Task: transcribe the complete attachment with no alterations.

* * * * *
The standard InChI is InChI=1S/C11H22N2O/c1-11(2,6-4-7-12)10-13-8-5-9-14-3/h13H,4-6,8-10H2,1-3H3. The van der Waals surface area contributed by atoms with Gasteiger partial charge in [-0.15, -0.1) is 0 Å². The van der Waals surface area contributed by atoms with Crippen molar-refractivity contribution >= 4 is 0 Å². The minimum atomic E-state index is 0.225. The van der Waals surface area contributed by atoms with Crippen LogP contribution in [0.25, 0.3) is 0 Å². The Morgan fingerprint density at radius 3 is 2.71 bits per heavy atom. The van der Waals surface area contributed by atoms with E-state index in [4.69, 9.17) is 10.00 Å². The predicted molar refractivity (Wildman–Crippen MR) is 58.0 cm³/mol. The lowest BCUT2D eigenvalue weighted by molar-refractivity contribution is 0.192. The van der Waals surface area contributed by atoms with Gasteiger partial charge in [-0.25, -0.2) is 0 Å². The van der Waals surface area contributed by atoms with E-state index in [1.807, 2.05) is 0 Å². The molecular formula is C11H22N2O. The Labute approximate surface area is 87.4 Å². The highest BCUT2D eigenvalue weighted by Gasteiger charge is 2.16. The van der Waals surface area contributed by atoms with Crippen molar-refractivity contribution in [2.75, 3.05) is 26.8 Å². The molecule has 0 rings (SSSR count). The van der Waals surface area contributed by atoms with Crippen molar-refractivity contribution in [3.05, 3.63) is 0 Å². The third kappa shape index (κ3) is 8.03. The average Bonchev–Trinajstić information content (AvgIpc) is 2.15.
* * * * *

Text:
The standard InChI is InChI=1S/C11H22N2O/c1-11(2,6-4-7-12)10-13-8-5-9-14-3/h13H,4-6,8-10H2,1-3H3. The van der Waals surface area contributed by atoms with Gasteiger partial charge in [-0.15, -0.1) is 0 Å². The van der Waals surface area contributed by atoms with Crippen molar-refractivity contribution >= 4 is 0 Å². The minimum atomic E-state index is 0.225. The van der Waals surface area contributed by atoms with Crippen LogP contribution in [0.25, 0.3) is 0 Å². The Morgan fingerprint density at radius 3 is 2.71 bits per heavy atom. The van der Waals surface area contributed by atoms with E-state index in [4.69, 9.17) is 10.00 Å². The predicted molar refractivity (Wildman–Crippen MR) is 58.0 cm³/mol. The lowest BCUT2D eigenvalue weighted by molar-refractivity contribution is 0.192. The van der Waals surface area contributed by atoms with Gasteiger partial charge in [-0.25, -0.2) is 0 Å². The van der Waals surface area contributed by atoms with E-state index in [1.807, 2.05) is 0 Å². The molecular formula is C11H22N2O. The Labute approximate surface area is 87.4 Å². The highest BCUT2D eigenvalue weighted by Gasteiger charge is 2.16. The van der Waals surface area contributed by atoms with Crippen molar-refractivity contribution in [2.75, 3.05) is 26.8 Å². The molecule has 0 rings (SSSR count). The van der Waals surface area contributed by atoms with Crippen molar-refractivity contribution in [3.05, 3.63) is 0 Å². The third kappa shape index (κ3) is 8.03. The average Bonchev–Trinajstić information content (AvgIpc) is 2.15.